Finding accurate and reliable information on genetic and rare diseases among the millions of online sources is a difficult task for almost everyone. We hope these tips will help you perform searches more easily.
As Internet users quickly discover, an enormous amount of health information is available online. The material provided is for informational or educational purposes only and is not intended as a substitute for professional medical care, advice, diagnosis, or treatment. This material does not represent an endorsement of any specific tests and products by the National Human Genome Research Institute or the Office of Rare Diseases at the National Institutes of Health. We cannot guarantee the accuracy, completeness, timeliness, or usefulness of the opinions, advice, services, or other information provided. Moreover, we strongly recommend that you seek the advice of your health care provider with any questions regarding your medical care.
Scientific and Medical Literature
Information on just about any disease can be obtained from the published scientific literature. Medical and scientific journals publish articles written for scientists and health professionals. In a process called "peer-review," other professionals review these articles before they are published.
Several types of articles can be found in scientific literature:
- Review articles:
These articles present what is known to date about a disease. Such articles may focus on the cause, diagnosis, treatment or other aspects of a disease.
- Basic science or laboratory research:
These articles present original "basic science" or "laboratory" research.
- Case reports:
These articles describe and discuss the clinical aspects of an individual with a disease. Such articles may also present unusual or unexpected cases.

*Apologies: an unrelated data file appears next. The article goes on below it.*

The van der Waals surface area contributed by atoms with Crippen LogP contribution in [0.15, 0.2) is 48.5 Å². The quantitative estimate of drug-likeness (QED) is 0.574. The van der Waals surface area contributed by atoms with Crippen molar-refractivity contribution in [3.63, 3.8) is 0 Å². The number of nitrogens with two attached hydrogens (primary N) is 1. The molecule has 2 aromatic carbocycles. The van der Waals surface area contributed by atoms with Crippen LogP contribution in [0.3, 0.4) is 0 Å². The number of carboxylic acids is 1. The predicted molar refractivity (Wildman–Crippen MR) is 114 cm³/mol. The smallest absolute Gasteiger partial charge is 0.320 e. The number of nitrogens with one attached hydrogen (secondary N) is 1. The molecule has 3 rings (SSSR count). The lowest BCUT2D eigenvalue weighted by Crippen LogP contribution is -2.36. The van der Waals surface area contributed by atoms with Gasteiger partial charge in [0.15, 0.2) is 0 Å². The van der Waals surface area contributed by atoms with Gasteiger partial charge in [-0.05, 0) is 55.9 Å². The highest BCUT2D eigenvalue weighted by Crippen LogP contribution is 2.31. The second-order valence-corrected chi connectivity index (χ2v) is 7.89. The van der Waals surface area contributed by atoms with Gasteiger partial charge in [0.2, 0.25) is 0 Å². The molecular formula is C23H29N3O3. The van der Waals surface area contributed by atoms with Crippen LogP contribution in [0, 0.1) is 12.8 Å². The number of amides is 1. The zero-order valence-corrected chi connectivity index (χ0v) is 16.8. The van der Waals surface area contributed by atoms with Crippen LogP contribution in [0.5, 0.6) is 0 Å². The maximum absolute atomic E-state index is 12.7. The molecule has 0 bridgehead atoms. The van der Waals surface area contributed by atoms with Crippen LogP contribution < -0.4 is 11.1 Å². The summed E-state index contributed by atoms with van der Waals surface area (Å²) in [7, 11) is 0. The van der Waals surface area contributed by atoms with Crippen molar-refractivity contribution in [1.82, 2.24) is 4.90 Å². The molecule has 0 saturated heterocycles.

- Articles discussing treatment:
These articles discuss the effects in humans of various treatments that have been tested or used in a specific disease. Articles that discuss treatment may be about many different types of studies that are conducted in humans. Some of the more common studies include clinical trials, case-control studies, cohort studies and case reports.
Treatment articles in published scientific literature report human studies with negative outcomes as well as those with positive outcomes. In other words, some articles report studies where a treatment was deemed to have beneficial effects, while others report studies where a treatment was not deemed to have beneficial effects and/or may have been associated with side effects, some of which could be severe.
Some studies report on the safety of a particular treatment, and do not directly address whether the treatment was actually deemed to have had a beneficial effect. The treatment discussed may be already in use, or it may be experimental and not widely available (or not available at all).
Interpreting the results of studies and weighing the evidence can be a very complex task. Because of this complexity, and because of the technical nature of these articles, we strongly recommend that you discuss with your physician any articles that interest you.
Internet Credibility Help from Genetic Alliance